By: Jessica Sabbah, Channel 9 – WCPO Cincinnati Post Glover Resistors, owned by Telema SPA, opened in 1892. The business manufactures power resistors for a number of industrial applications. “Having been in the business 122 years, we have all the design information and all the engineers have been around a long time,” said President Richard […]
by Mike Boyer, Cincinnati Enquirer Erlanger-based Post Glover Resistors, a century-old supplier of electrical equipment, on Thursday announced a nearly $5 million expansion that will create 19 new jobs. Read more…
The PulserPlus.Net is the latest high resistance grounding system from Post Glover Resistors. This is the fourth generation HRG system from Post Glover and is the premier digital high resistance pulsing grounding system available.
Rockwell Automation Powerflex Proposal works link
Configurator for recommended dynamic brake resistors ( including former IPC Resistor ) for Allen-Bradley PowerFlex Drives. You’ll be able to enter the catalog number or build the catalog number by making attribute selections, and view resistor selection data, options and information.
Rockwell Automation 1336 Proposal works link
Configurator for recommended brake resistors for Allen-Bradley 1336 Drives. You’ll be able to enter the catalog number or build the catalog number by making attribute selections, and view resistor selection data, options and information.
Same Day Shipment for Allen-Bradley
Powerflex and 1336 Drive Standard
Dynamic Braking Resistors! Up to 20 KW
In by 10 Out by 3 Guaranteed!
Being first a manufacturer of power resistors, Post Glover has a vast array of Dynamic Braking Resistors to choose from. This allows us to offer the best possible technical and economic solution for your particular application. We are an original Encompass partner to Rockwell Automation and have built a broad knowledge of their product specifications for dynamic braking resistors, so when you call in requesting a part, Post Glover can quote the needed part fast. Post Glover will ship Rockwell Automation Dynamic Braking resistors up to 20 kW same-day at no additional charge. You can rely on the industry’s most innovative resistor manufacturer with over 100 years of industry experience.
How Post Glover Makes Your Life a Little Simpler We make buying resistors easy for our customers by striving to be the leader in cost and customer service. The Rockwell Automation Proposal works links use the following steps to specify the correct dynamic braking resistor for your application.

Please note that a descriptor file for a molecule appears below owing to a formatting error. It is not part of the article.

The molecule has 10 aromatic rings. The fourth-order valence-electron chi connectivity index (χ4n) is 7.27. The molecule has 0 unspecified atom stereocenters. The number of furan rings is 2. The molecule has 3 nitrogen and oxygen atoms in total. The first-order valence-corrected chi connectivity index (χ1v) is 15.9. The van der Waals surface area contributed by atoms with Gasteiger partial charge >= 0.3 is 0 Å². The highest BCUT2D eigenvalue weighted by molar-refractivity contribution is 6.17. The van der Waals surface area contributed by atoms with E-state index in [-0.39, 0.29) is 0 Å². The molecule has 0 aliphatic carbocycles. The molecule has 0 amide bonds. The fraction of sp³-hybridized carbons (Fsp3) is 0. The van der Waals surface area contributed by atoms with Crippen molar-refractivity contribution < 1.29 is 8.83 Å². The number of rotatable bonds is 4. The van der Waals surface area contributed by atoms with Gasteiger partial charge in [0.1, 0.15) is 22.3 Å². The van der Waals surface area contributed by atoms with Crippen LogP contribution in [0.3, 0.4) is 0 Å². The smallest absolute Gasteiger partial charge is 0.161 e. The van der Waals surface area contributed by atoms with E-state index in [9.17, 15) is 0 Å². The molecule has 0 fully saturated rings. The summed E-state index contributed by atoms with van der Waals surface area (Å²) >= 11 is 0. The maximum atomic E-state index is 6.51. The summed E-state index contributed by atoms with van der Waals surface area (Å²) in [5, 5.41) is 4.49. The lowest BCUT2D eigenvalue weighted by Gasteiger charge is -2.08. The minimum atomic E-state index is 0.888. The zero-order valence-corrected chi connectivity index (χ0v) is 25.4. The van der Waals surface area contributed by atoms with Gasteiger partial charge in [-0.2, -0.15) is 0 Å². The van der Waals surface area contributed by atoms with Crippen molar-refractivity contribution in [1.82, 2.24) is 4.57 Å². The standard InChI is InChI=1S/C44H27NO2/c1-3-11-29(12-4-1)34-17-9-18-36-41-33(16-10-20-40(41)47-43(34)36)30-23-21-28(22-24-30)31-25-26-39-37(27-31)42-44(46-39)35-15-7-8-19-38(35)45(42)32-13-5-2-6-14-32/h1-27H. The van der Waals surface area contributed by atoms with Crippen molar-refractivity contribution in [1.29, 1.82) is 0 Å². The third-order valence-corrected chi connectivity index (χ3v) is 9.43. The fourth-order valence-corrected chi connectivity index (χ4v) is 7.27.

Just a few basic details are needed to properly size your DBR:
Duty cycle (time on/time off)
Ohms are determined by the drive and are usually stated as a range or minimum.
Watts are stated as either a maximum braking power or continuous braking power. In either case, the wattage rating of the resistor is calculated by the braking cycle.
Braking cycle is usually stated as a percentage; however, the actual times on and off can be used to offer the optional resistor package while minimizing size and cost.
An application requires a braking resistor rated 25 ohms with an average power during braking of 2500 Watts. The duty cycle is 20% – 10 seconds on and 40 seconds off – with a cycle time of 50 seconds.
The ohmic value of the resistor is typically between -0% and +5% – therefore, 25.0-26.25 ohms.
Low cost Dynamic Braking element uses 50% less wire than Wirewound design
Fast cooling due to “paperclip” design
Only With Post Glover Do You Get All These Features and Options.
Standard Nema 1 Enclosure Design
Two Point terminal block
Convenient Conduit Knockouts
Options: Powder Coated, Nema 3R, Stainless Steel
How Dynamic Braking Resistors Work
State of the art AC Variable Frequency Drives (VFD) are commonplace today, creating the need for reliable, proven Dynamic Braking Resistors that can be delivered quickly, completely assembled, and ready for convenient installation at the job-site. Dynamic Braking Resistors are used with AC VFD’s to produce a braking torque in the motor during overhauling conditions. The dynamic braking resistor is connected across the DC bus and will see voltages as high as 800 volts.
The Rockwell Automation drive normally determines the power rating (watts) needed to prevent overheating during braking duty. The peak braking current is determined by the specified resistance value. Each drive specifies a resistance range with a minimum to prevent overcurrent and damage to the drive and a maximum value to give adequate lower dissipation capability.
A three-phase variable frequency drive (VFD) consists of three basic components – rectifier, DC line, and inverter – and a control system to manage these three components as illustrated. The rectifier converts the three-phase 60Hz AC input to a DC signal.
Depending on the system, an inductor, a capacitor, or combination of these components smoothes the DC signal (reduces voltage ripple) in the DC link part of the VFD. The inverter circuit converts the DC signal into a variable frequency AC voltage to control the speed of the induction motor.
During braking, the VFD ramps the frequency to zero. The rotational energy of the motor and load are driven back through the inverter to the DC bus.